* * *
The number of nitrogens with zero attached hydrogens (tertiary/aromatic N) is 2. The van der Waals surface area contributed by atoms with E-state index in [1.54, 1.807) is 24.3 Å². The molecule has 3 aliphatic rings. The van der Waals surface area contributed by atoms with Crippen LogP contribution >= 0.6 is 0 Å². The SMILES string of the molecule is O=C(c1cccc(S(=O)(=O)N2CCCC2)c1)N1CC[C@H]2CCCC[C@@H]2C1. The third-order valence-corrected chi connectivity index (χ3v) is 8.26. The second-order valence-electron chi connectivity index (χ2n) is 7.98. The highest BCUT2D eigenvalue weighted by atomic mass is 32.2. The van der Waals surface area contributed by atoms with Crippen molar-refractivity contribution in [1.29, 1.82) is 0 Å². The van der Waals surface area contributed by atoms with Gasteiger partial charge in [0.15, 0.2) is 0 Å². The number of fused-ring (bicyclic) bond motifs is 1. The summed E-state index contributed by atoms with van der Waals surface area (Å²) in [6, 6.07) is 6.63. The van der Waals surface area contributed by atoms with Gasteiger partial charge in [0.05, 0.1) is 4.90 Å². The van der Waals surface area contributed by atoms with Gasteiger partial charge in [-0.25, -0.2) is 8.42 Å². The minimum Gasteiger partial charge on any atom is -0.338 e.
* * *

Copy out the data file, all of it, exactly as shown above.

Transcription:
The number of nitrogens with zero attached hydrogens (tertiary/aromatic N) is 2. The van der Waals surface area contributed by atoms with E-state index in [1.54, 1.807) is 24.3 Å². The molecule has 3 aliphatic rings. The van der Waals surface area contributed by atoms with Crippen LogP contribution >= 0.6 is 0 Å². The SMILES string of the molecule is O=C(c1cccc(S(=O)(=O)N2CCCC2)c1)N1CC[C@H]2CCCC[C@@H]2C1. The third-order valence-corrected chi connectivity index (χ3v) is 8.26. The second-order valence-electron chi connectivity index (χ2n) is 7.98. The highest BCUT2D eigenvalue weighted by atomic mass is 32.2. The van der Waals surface area contributed by atoms with Crippen molar-refractivity contribution in [1.29, 1.82) is 0 Å². The van der Waals surface area contributed by atoms with Gasteiger partial charge in [0.15, 0.2) is 0 Å². The number of fused-ring (bicyclic) bond motifs is 1. The summed E-state index contributed by atoms with van der Waals surface area (Å²) in [6, 6.07) is 6.63. The van der Waals surface area contributed by atoms with Gasteiger partial charge in [0.05, 0.1) is 4.90 Å². The van der Waals surface area contributed by atoms with Gasteiger partial charge in [-0.25, -0.2) is 8.42 Å². The minimum Gasteiger partial charge on any atom is -0.338 e.